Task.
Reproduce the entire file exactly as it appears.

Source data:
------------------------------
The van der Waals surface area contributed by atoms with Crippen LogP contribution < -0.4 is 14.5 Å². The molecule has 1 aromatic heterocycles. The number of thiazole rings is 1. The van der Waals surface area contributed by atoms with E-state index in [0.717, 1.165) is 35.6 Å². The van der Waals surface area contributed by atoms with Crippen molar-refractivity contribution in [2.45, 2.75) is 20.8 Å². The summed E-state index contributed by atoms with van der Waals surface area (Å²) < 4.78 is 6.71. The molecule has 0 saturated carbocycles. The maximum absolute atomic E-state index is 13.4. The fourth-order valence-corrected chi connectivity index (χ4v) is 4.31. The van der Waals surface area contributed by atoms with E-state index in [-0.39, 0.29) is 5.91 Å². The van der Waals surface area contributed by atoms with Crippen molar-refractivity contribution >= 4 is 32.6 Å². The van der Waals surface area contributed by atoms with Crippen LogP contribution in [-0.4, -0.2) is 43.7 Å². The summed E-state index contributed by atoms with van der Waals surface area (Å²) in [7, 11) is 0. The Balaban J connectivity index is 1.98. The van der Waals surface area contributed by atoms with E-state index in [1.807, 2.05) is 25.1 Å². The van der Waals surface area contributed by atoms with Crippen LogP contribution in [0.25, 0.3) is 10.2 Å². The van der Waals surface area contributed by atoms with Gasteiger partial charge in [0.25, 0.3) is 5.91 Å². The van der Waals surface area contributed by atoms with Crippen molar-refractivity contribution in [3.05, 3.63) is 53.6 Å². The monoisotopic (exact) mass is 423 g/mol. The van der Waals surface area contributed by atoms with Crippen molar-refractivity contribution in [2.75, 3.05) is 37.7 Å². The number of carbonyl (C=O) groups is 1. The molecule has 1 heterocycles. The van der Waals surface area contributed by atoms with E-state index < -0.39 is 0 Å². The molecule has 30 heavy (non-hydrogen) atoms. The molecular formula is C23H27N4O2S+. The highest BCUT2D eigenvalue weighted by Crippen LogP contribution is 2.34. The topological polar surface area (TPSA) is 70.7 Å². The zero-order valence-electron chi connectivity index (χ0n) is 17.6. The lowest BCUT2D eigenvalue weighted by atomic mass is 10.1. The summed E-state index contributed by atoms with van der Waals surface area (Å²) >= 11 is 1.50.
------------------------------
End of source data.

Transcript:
The van der Waals surface area contributed by atoms with Crippen LogP contribution < -0.4 is 14.5 Å². The molecule has 1 aromatic heterocycles. The number of thiazole rings is 1. The van der Waals surface area contributed by atoms with E-state index in [0.717, 1.165) is 35.6 Å². The van der Waals surface area contributed by atoms with Crippen molar-refractivity contribution in [2.45, 2.75) is 20.8 Å². The summed E-state index contributed by atoms with van der Waals surface area (Å²) < 4.78 is 6.71. The molecule has 0 saturated carbocycles. The maximum absolute atomic E-state index is 13.4. The fourth-order valence-corrected chi connectivity index (χ4v) is 4.31. The van der Waals surface area contributed by atoms with E-state index in [-0.39, 0.29) is 5.91 Å². The van der Waals surface area contributed by atoms with Crippen molar-refractivity contribution >= 4 is 32.6 Å². The van der Waals surface area contributed by atoms with Crippen LogP contribution in [-0.4, -0.2) is 43.7 Å². The summed E-state index contributed by atoms with van der Waals surface area (Å²) in [7, 11) is 0. The Balaban J connectivity index is 1.98. The van der Waals surface area contributed by atoms with E-state index in [1.807, 2.05) is 25.1 Å². The van der Waals surface area contributed by atoms with Crippen LogP contribution in [0.25, 0.3) is 10.2 Å². The van der Waals surface area contributed by atoms with Gasteiger partial charge in [0.25, 0.3) is 5.91 Å². The van der Waals surface area contributed by atoms with Crippen molar-refractivity contribution in [3.05, 3.63) is 53.6 Å². The monoisotopic (exact) mass is 423 g/mol. The van der Waals surface area contributed by atoms with Crippen molar-refractivity contribution in [2.75, 3.05) is 37.7 Å². The number of carbonyl (C=O) groups is 1. The molecule has 1 heterocycles. The van der Waals surface area contributed by atoms with E-state index < -0.39 is 0 Å². The molecule has 30 heavy (non-hydrogen) atoms. The molecular formula is C23H27N4O2S+. The highest BCUT2D eigenvalue weighted by Crippen LogP contribution is 2.34. The topological polar surface area (TPSA) is 70.7 Å². The zero-order valence-electron chi connectivity index (χ0n) is 17.6. The lowest BCUT2D eigenvalue weighted by atomic mass is 10.1. The summed E-state index contributed by atoms with van der Waals surface area (Å²) >= 11 is 1.50.